Facebook: with great power comes great responsibility

I have been playing with Facebook lately to check its potential. Everything started when William Ward invited me there in a moment when I was vulnerable (it was before I started the MBA: a few weeks later and I would have gently declined the invitation). In the last weeks I enlarged my network, joined Politecnico network, started fiddling with the MIP group with my colleague Francesco del Vecchio. I advertised the conference about Open Source as business model in the Politecnico network and I got a taste of Facebook’s potential: 220 subscriptions from Facebook. A success. The room was full all the time, with many students. (5 subscriptions came from FB, see Eugenio’s comment). FSF is also experimenting with it as a mean to raise funds and draw attention to the cause.

Is Facebook too good to be true? I was less excited when banners about impotence started to show up close to my profile. What? Then I read on yesterday’s Wall Street Journal about a more serious privacy issue: Facebook’s knowledge of what you do online extends beyond the Facebook.com domain. In other words, if you buy a Christmas present for your friend, (s)he will see it on the News Feed … so long surprise. David Weinberger explains very well why Facebook’s defaults are wrong.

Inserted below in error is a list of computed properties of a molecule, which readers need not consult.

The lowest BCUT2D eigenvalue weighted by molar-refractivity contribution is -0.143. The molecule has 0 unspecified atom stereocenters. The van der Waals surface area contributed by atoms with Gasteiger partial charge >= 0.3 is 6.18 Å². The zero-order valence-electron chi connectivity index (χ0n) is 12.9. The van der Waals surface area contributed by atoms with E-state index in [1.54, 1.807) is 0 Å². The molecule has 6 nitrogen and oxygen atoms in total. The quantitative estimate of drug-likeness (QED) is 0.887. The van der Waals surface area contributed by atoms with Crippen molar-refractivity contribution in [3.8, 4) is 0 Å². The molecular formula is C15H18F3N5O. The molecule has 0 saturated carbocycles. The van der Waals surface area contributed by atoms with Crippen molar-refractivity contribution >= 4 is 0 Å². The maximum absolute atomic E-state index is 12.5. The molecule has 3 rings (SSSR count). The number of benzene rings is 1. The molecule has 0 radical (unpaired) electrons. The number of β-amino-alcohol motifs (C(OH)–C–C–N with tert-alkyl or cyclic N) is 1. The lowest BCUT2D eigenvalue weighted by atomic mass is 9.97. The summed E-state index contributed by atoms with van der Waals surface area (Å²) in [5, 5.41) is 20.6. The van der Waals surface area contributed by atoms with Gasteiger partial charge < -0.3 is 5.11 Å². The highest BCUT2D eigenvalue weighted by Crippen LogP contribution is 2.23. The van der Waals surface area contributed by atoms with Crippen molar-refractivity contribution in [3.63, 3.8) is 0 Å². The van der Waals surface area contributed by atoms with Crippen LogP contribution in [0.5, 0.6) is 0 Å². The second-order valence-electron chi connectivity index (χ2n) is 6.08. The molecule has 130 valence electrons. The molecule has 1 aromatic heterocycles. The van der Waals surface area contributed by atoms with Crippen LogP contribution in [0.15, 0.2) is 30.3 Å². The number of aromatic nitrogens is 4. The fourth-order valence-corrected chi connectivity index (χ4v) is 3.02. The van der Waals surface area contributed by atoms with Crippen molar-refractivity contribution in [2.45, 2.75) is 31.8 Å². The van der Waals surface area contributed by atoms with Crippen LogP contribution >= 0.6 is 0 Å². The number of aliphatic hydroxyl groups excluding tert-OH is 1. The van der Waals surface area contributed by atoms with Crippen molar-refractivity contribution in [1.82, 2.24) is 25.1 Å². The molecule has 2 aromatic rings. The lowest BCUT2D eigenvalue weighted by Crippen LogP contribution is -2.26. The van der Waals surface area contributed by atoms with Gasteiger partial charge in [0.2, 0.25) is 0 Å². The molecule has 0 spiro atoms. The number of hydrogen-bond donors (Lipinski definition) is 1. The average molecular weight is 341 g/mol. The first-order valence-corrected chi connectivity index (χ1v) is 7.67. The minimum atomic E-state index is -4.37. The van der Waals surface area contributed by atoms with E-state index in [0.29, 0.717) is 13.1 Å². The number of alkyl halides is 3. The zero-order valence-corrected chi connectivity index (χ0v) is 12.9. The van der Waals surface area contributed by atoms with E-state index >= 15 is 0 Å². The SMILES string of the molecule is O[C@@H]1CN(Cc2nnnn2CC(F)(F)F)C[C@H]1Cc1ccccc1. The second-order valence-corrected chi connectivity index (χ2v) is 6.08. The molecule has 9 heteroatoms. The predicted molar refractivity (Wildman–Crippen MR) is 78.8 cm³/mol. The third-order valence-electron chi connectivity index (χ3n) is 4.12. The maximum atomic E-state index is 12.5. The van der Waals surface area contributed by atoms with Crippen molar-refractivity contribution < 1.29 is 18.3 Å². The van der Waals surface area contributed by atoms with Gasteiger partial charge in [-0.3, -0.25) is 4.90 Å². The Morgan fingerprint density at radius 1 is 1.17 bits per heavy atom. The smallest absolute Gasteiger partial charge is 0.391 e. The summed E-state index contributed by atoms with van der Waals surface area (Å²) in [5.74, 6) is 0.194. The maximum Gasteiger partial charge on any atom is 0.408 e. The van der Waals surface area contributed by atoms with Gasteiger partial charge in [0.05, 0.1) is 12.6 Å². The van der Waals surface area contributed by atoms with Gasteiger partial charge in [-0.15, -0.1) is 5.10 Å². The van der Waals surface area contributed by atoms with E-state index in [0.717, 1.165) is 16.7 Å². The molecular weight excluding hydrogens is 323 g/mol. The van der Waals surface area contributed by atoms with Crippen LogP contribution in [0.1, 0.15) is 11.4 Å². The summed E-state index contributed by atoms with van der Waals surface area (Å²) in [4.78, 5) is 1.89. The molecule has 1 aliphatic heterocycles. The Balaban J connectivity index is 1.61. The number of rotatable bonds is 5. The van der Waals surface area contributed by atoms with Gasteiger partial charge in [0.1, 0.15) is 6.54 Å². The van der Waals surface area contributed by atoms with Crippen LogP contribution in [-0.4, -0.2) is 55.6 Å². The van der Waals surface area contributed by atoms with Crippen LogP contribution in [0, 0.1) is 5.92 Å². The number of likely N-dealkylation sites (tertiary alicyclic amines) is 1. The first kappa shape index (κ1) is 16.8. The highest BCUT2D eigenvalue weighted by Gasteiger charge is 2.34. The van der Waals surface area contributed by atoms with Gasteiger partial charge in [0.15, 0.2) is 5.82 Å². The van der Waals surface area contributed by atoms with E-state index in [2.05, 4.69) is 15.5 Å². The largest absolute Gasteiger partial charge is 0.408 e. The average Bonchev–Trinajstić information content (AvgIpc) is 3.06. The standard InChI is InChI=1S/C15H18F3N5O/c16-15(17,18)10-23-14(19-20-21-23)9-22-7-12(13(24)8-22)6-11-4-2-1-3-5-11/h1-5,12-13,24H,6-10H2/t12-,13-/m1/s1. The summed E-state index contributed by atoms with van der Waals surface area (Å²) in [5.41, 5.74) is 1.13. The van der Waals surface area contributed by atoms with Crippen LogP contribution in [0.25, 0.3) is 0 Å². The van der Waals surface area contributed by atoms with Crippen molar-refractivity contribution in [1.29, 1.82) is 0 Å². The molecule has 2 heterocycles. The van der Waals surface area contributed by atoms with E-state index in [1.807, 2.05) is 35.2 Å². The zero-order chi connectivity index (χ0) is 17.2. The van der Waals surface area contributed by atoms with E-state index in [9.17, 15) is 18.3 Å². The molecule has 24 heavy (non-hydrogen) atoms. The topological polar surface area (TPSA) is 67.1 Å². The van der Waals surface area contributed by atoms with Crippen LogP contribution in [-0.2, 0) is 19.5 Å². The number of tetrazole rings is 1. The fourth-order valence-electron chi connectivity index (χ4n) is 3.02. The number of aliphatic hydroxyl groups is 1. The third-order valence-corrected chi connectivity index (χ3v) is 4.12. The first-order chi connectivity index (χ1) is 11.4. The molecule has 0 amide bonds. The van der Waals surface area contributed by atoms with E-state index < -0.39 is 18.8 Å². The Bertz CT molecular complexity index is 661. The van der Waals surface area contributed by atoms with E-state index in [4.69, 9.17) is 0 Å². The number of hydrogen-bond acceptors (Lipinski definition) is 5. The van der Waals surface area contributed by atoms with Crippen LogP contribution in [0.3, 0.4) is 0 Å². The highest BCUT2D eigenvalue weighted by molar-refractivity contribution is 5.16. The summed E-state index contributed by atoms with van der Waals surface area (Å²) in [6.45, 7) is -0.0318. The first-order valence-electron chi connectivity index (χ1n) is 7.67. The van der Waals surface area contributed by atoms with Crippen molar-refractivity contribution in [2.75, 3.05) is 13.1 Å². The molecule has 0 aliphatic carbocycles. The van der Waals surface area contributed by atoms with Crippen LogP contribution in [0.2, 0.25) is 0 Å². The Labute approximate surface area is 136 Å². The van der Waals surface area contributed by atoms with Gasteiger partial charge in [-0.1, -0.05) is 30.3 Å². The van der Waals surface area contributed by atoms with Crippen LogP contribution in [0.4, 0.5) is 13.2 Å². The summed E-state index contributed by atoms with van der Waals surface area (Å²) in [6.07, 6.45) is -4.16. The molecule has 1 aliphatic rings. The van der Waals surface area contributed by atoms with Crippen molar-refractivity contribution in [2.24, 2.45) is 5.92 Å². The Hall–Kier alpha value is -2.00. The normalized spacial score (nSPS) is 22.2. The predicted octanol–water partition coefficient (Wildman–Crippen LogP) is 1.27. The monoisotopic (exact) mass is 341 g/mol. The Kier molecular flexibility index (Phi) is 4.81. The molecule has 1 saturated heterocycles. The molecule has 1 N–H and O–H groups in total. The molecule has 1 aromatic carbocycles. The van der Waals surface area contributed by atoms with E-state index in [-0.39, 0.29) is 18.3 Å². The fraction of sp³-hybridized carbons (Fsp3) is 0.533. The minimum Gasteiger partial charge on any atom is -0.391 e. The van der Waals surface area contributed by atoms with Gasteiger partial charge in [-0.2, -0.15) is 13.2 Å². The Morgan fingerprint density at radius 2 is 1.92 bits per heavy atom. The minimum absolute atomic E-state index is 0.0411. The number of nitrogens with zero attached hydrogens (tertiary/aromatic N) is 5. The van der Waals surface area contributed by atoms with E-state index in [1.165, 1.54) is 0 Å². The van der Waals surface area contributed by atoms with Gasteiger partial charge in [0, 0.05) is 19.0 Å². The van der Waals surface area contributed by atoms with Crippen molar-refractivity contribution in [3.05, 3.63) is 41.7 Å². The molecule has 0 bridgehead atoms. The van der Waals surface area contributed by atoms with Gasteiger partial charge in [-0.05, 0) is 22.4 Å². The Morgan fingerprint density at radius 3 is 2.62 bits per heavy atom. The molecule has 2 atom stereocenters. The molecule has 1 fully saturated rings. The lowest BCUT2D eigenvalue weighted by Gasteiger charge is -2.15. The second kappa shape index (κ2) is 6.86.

It’s bad to see things that are so useful and fun being damaged by such unfair practices. Companies must all learn the lesson that with with great power comes great responsibility. Being fair to the users is not an option. Meanwhile I’m joining the MoveOn protest and reinforced AdBlock rules to stop all banners from *.ads.facebook.com/*.